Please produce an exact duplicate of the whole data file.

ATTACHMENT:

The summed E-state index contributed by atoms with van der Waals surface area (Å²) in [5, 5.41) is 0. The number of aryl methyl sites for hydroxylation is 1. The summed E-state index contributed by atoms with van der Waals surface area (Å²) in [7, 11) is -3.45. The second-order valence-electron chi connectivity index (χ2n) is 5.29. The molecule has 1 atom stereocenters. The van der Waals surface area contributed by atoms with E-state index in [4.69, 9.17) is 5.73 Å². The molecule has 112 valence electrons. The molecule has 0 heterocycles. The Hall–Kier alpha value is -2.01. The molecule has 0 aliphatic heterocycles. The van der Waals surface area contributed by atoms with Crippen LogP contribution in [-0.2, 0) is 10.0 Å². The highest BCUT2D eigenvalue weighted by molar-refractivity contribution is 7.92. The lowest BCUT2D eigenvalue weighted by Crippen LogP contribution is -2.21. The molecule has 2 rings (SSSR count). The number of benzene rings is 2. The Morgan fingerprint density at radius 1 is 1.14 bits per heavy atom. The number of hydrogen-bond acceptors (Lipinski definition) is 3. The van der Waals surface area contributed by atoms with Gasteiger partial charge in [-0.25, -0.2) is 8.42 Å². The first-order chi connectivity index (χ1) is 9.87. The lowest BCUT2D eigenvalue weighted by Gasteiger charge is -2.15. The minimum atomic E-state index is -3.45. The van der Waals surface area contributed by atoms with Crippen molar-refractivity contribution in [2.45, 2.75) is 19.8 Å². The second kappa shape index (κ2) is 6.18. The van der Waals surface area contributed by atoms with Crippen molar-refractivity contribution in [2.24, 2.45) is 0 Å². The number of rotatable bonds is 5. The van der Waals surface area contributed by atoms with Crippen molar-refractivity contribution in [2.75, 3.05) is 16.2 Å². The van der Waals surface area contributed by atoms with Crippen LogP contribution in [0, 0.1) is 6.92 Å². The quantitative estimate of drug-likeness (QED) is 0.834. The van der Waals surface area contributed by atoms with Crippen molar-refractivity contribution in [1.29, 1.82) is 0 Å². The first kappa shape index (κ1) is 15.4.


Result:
The summed E-state index contributed by atoms with van der Waals surface area (Å²) in [5, 5.41) is 0. The number of aryl methyl sites for hydroxylation is 1. The summed E-state index contributed by atoms with van der Waals surface area (Å²) in [7, 11) is -3.45. The second-order valence-electron chi connectivity index (χ2n) is 5.29. The molecule has 1 atom stereocenters. The van der Waals surface area contributed by atoms with E-state index in [4.69, 9.17) is 5.73 Å². The molecule has 112 valence electrons. The molecule has 0 heterocycles. The Hall–Kier alpha value is -2.01. The molecule has 0 aliphatic heterocycles. The van der Waals surface area contributed by atoms with Crippen LogP contribution in [-0.2, 0) is 10.0 Å². The highest BCUT2D eigenvalue weighted by molar-refractivity contribution is 7.92. The lowest BCUT2D eigenvalue weighted by Crippen LogP contribution is -2.21. The molecule has 2 rings (SSSR count). The number of benzene rings is 2. The Morgan fingerprint density at radius 1 is 1.14 bits per heavy atom. The number of hydrogen-bond acceptors (Lipinski definition) is 3. The van der Waals surface area contributed by atoms with Gasteiger partial charge in [-0.25, -0.2) is 8.42 Å². The first-order chi connectivity index (χ1) is 9.87. The lowest BCUT2D eigenvalue weighted by Gasteiger charge is -2.15. The minimum atomic E-state index is -3.45. The van der Waals surface area contributed by atoms with Crippen molar-refractivity contribution in [2.45, 2.75) is 19.8 Å². The second kappa shape index (κ2) is 6.18. The van der Waals surface area contributed by atoms with Crippen molar-refractivity contribution in [2.24, 2.45) is 0 Å². The number of rotatable bonds is 5. The van der Waals surface area contributed by atoms with Crippen molar-refractivity contribution in [2.75, 3.05) is 16.2 Å². The van der Waals surface area contributed by atoms with Crippen LogP contribution in [0, 0.1) is 6.92 Å². The quantitative estimate of drug-likeness (QED) is 0.834. The van der Waals surface area contributed by atoms with Crippen molar-refractivity contribution in [1.29, 1.82) is 0 Å². The first kappa shape index (κ1) is 15.4.